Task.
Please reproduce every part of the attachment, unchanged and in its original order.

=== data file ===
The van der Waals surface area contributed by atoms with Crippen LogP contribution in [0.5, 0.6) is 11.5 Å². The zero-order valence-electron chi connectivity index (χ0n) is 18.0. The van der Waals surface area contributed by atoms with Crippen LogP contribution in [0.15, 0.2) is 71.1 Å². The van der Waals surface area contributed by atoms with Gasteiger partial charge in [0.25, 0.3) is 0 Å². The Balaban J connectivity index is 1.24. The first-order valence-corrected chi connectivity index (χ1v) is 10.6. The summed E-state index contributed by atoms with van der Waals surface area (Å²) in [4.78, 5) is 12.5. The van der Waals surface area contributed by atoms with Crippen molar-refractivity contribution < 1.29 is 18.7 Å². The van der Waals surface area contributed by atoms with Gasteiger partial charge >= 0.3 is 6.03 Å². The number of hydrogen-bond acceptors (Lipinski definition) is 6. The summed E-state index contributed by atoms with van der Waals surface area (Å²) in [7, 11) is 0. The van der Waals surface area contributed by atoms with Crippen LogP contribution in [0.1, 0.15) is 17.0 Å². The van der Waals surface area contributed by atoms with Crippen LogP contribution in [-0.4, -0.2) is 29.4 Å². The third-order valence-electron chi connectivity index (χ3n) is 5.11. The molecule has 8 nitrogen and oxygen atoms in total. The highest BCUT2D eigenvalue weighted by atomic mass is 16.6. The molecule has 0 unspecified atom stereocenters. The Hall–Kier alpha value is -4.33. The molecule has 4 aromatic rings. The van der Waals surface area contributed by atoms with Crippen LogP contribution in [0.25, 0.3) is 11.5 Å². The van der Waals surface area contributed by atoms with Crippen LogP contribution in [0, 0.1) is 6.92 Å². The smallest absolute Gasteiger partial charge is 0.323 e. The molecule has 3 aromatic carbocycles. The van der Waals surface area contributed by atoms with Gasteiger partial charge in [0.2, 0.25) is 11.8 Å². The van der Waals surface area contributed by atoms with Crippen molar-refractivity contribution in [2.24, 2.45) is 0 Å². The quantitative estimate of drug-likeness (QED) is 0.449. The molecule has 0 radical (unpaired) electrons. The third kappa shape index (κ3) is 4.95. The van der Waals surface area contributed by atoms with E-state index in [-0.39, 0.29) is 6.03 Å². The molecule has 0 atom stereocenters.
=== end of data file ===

The van der Waals surface area contributed by atoms with Crippen LogP contribution in [0.5, 0.6) is 11.5 Å². The zero-order valence-electron chi connectivity index (χ0n) is 18.0. The van der Waals surface area contributed by atoms with Crippen LogP contribution in [0.15, 0.2) is 71.1 Å². The van der Waals surface area contributed by atoms with Gasteiger partial charge in [0.25, 0.3) is 0 Å². The Balaban J connectivity index is 1.24. The first-order valence-corrected chi connectivity index (χ1v) is 10.6. The summed E-state index contributed by atoms with van der Waals surface area (Å²) in [4.78, 5) is 12.5. The van der Waals surface area contributed by atoms with Crippen molar-refractivity contribution < 1.29 is 18.7 Å². The van der Waals surface area contributed by atoms with Gasteiger partial charge >= 0.3 is 6.03 Å². The number of hydrogen-bond acceptors (Lipinski definition) is 6. The summed E-state index contributed by atoms with van der Waals surface area (Å²) in [7, 11) is 0. The van der Waals surface area contributed by atoms with Crippen LogP contribution in [0.1, 0.15) is 17.0 Å². The van der Waals surface area contributed by atoms with Crippen LogP contribution in [-0.4, -0.2) is 29.4 Å². The third-order valence-electron chi connectivity index (χ3n) is 5.11. The molecule has 8 nitrogen and oxygen atoms in total. The highest BCUT2D eigenvalue weighted by atomic mass is 16.6. The molecule has 0 unspecified atom stereocenters. The Hall–Kier alpha value is -4.33. The molecule has 4 aromatic rings. The van der Waals surface area contributed by atoms with Crippen LogP contribution in [0.25, 0.3) is 11.5 Å². The van der Waals surface area contributed by atoms with Crippen LogP contribution in [0, 0.1) is 6.92 Å². The smallest absolute Gasteiger partial charge is 0.323 e. The molecule has 3 aromatic carbocycles. The van der Waals surface area contributed by atoms with Gasteiger partial charge in [0.2, 0.25) is 11.8 Å². The van der Waals surface area contributed by atoms with Crippen molar-refractivity contribution in [2.24, 2.45) is 0 Å². The quantitative estimate of drug-likeness (QED) is 0.449. The molecule has 0 radical (unpaired) electrons. The third kappa shape index (κ3) is 4.95. The van der Waals surface area contributed by atoms with E-state index in [-0.39, 0.29) is 6.03 Å². The molecule has 0 atom stereocenters.